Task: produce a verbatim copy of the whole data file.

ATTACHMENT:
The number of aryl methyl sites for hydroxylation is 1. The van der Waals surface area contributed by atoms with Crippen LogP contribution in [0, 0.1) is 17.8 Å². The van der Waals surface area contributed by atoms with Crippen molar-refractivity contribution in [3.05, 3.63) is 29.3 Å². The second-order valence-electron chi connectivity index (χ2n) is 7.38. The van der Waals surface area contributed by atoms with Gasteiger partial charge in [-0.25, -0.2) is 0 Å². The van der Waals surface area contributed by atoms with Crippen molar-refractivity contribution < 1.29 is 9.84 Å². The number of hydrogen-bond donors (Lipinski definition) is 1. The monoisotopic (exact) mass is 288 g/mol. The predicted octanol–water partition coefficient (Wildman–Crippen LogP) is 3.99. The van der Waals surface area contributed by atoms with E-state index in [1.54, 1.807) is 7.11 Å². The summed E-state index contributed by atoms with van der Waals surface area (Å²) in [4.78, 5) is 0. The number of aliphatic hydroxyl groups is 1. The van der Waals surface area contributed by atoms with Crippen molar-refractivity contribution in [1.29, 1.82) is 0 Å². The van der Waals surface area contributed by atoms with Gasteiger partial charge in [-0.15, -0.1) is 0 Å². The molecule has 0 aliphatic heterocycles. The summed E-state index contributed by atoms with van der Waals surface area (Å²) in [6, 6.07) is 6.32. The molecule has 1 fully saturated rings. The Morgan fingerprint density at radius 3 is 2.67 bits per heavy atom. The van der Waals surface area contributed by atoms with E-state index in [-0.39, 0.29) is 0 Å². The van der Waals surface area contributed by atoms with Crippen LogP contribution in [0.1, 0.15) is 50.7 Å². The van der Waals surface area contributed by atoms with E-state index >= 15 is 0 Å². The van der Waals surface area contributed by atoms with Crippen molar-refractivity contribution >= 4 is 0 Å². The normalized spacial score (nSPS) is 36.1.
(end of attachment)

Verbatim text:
The number of aryl methyl sites for hydroxylation is 1. The van der Waals surface area contributed by atoms with Crippen LogP contribution in [0, 0.1) is 17.8 Å². The van der Waals surface area contributed by atoms with Crippen molar-refractivity contribution in [3.05, 3.63) is 29.3 Å². The second-order valence-electron chi connectivity index (χ2n) is 7.38. The van der Waals surface area contributed by atoms with Gasteiger partial charge in [-0.25, -0.2) is 0 Å². The van der Waals surface area contributed by atoms with Crippen molar-refractivity contribution < 1.29 is 9.84 Å². The number of hydrogen-bond donors (Lipinski definition) is 1. The monoisotopic (exact) mass is 288 g/mol. The predicted octanol–water partition coefficient (Wildman–Crippen LogP) is 3.99. The van der Waals surface area contributed by atoms with E-state index in [1.54, 1.807) is 7.11 Å². The summed E-state index contributed by atoms with van der Waals surface area (Å²) in [4.78, 5) is 0. The number of aliphatic hydroxyl groups is 1. The van der Waals surface area contributed by atoms with Crippen molar-refractivity contribution in [1.29, 1.82) is 0 Å². The van der Waals surface area contributed by atoms with Gasteiger partial charge in [-0.15, -0.1) is 0 Å². The molecule has 0 aliphatic heterocycles. The summed E-state index contributed by atoms with van der Waals surface area (Å²) in [6, 6.07) is 6.32. The molecule has 1 fully saturated rings. The Morgan fingerprint density at radius 3 is 2.67 bits per heavy atom. The van der Waals surface area contributed by atoms with E-state index in [-0.39, 0.29) is 0 Å². The van der Waals surface area contributed by atoms with Crippen LogP contribution in [0.1, 0.15) is 50.7 Å². The van der Waals surface area contributed by atoms with E-state index >= 15 is 0 Å². The van der Waals surface area contributed by atoms with Crippen molar-refractivity contribution >= 4 is 0 Å². The normalized spacial score (nSPS) is 36.1.